Sometimes there's so much TrumpNews (tm) that it's almost too much. All the different stories overlap and get covered SO much with unrelated reports of all the unrelenting outrage that to single-out one thing alone seems far too limiting yet to note it all seems like you're piling on with a garbage dump. Happily, though, it doesn't really matter either way because it's all getting covered in full with overlapping headlines, so not much is needed to add to it.
What is fascinating, however, and worth noting is that within just one mere week of being inaugurated, the Trump administration has amazingly already provoked TWO massive national protests on two totally-separate issues -- the women's march and Muslim travel bans -- each into the millions of people. You have to admit, that's pretty impressive by any standard.
All the more impressive is that none of these two massive national protests have anything to do with all the other problematic issues the administration is facing, like investigations into ethics violations, or investigations into Russia involvement to help Trump in the elections (two investigations after just one week is pretty good, too), or simply getting its cabinet approved. And more.
What's so especially-intriguing to see amid all these are the Trump officials who are already whining to the press about how besieged they feel from attempts to "delegitimize" their administration. Keep in mind, this is only after a single week in office, and they are already complaining about being besieged. And they still have three years and 51 more weeks to go from a four-year term -- assuming they make it that far. And the protests, investigations and problems are nothing. The administration hasn't really even had time yet to do enough things to get the public seriously riled up. It's only been one, paltry week.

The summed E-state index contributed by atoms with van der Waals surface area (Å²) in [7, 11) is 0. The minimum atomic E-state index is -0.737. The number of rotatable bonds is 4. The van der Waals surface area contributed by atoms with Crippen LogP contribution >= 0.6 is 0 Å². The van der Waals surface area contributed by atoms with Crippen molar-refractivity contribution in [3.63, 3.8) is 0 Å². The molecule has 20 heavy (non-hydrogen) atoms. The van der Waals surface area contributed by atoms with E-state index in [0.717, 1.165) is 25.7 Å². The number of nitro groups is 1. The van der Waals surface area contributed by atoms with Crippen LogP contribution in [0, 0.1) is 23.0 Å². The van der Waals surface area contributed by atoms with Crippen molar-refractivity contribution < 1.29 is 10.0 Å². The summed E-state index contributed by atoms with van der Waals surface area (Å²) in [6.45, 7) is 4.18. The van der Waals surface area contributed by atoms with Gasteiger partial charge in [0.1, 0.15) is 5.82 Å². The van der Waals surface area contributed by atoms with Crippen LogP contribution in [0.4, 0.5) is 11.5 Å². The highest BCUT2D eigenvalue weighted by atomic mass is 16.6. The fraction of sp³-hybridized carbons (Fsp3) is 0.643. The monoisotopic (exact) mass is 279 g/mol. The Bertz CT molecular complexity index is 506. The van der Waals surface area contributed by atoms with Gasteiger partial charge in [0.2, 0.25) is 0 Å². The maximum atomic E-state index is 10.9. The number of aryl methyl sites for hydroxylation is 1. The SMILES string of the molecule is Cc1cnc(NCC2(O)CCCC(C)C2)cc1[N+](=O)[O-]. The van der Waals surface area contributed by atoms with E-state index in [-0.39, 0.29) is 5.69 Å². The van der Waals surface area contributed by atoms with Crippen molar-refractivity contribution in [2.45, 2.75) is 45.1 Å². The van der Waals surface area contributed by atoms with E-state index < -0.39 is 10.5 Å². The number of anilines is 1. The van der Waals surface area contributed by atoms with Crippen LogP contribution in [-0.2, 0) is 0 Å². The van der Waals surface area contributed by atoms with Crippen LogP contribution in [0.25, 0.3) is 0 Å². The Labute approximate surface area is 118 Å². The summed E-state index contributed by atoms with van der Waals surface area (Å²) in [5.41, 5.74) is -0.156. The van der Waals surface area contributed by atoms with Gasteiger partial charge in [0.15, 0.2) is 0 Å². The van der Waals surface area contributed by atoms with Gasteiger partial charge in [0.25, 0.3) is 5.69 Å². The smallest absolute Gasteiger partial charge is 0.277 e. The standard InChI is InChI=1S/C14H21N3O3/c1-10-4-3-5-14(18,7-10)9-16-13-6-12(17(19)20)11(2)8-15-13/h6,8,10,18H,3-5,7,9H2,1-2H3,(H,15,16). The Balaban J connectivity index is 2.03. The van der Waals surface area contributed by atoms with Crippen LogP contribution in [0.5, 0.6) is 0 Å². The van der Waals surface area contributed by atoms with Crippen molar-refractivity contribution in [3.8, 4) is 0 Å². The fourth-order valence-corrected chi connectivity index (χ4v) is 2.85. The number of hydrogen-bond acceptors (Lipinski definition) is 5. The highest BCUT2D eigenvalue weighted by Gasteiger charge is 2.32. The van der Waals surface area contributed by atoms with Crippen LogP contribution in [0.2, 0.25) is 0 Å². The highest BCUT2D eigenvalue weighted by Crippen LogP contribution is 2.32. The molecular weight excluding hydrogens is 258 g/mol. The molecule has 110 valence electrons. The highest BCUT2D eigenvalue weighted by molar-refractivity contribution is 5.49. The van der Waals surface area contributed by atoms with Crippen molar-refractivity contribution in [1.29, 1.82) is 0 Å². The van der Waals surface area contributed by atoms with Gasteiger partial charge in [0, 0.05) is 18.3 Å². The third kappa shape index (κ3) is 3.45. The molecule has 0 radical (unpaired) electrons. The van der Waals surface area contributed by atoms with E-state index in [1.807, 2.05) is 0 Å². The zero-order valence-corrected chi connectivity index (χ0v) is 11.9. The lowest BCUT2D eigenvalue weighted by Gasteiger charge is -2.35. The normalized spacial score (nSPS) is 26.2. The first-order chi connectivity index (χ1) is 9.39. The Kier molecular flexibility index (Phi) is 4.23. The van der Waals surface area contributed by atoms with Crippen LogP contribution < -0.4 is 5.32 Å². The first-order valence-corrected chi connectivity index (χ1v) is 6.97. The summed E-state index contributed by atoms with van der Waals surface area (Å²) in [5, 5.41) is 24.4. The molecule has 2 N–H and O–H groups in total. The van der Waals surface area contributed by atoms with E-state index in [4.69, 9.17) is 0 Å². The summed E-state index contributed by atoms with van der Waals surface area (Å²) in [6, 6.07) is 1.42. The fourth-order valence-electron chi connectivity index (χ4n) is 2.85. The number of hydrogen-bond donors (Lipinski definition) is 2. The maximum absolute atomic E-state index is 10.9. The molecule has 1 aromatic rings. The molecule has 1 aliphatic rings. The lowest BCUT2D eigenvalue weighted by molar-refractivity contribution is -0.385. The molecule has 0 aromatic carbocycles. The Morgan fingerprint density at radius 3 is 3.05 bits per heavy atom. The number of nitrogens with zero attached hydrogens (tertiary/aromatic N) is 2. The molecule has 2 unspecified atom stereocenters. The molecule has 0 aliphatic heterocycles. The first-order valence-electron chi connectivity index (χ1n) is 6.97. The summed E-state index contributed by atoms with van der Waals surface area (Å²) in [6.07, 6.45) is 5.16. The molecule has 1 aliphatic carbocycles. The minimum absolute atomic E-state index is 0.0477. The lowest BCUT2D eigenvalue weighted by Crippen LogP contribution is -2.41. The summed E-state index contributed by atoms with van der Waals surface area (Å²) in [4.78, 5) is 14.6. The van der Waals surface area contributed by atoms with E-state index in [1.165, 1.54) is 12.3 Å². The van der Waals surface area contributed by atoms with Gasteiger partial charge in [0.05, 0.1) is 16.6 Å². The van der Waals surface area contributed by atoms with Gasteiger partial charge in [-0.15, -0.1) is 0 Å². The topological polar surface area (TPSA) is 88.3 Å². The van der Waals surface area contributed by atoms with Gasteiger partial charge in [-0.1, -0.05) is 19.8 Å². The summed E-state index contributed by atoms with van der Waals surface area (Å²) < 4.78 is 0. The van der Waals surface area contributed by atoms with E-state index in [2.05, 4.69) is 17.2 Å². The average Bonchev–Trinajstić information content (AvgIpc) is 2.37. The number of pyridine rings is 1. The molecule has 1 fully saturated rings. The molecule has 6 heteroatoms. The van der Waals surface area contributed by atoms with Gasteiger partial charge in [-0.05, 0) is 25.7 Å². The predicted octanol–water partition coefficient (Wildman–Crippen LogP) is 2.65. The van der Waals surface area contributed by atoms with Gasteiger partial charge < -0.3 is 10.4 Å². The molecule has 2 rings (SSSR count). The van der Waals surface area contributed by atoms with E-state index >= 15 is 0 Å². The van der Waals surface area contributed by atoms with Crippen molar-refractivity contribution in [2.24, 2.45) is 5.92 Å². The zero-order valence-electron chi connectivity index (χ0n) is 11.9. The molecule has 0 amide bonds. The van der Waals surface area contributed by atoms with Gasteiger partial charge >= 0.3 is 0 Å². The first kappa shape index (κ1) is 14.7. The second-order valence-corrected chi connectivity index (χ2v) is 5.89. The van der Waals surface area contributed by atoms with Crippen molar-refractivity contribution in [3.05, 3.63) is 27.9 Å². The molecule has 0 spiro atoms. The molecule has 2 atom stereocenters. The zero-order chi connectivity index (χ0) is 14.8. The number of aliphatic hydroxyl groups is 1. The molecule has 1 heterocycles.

But then now the Trump administration is finally getting a chance to see the difference -- the massive difference -- between being a candidate, a president-elect...and the President of the United States. With the first two, you can yammer all you want, and none of it actually matters because you're just a private citizen. You can be as irresponsible as you want, the public may even find it entertaining, much like a circus out of control. But when you're The President, people take that very seriously. When you're The President, every word you say counts. Every sentence you "tweet" is dissected. Every unformed thought you bring into existence becomes real. Not just in the U.S., but all over the entire world. Everything. Not just by those who oppose you, but even by those who voted for you. People take The President very seriously. That's why the whole "sarcasm" thing Trump kept saying he was joking about throughout the election was a profoundly bad omen for him, because it showed what was in store if elected and that he didn't understand. That's why the whole "You're taking his words at face value rather than what he means" defense was always empty as a void. When you're President of the United States, the reality is...People Pay Attention to EVERYTHING. Most especially when you sign Executive Orders that give standing to your "sarcasm" and 3 AM tweets. And even more when you sign Executive Orders so outrageous that the Court knocks them down.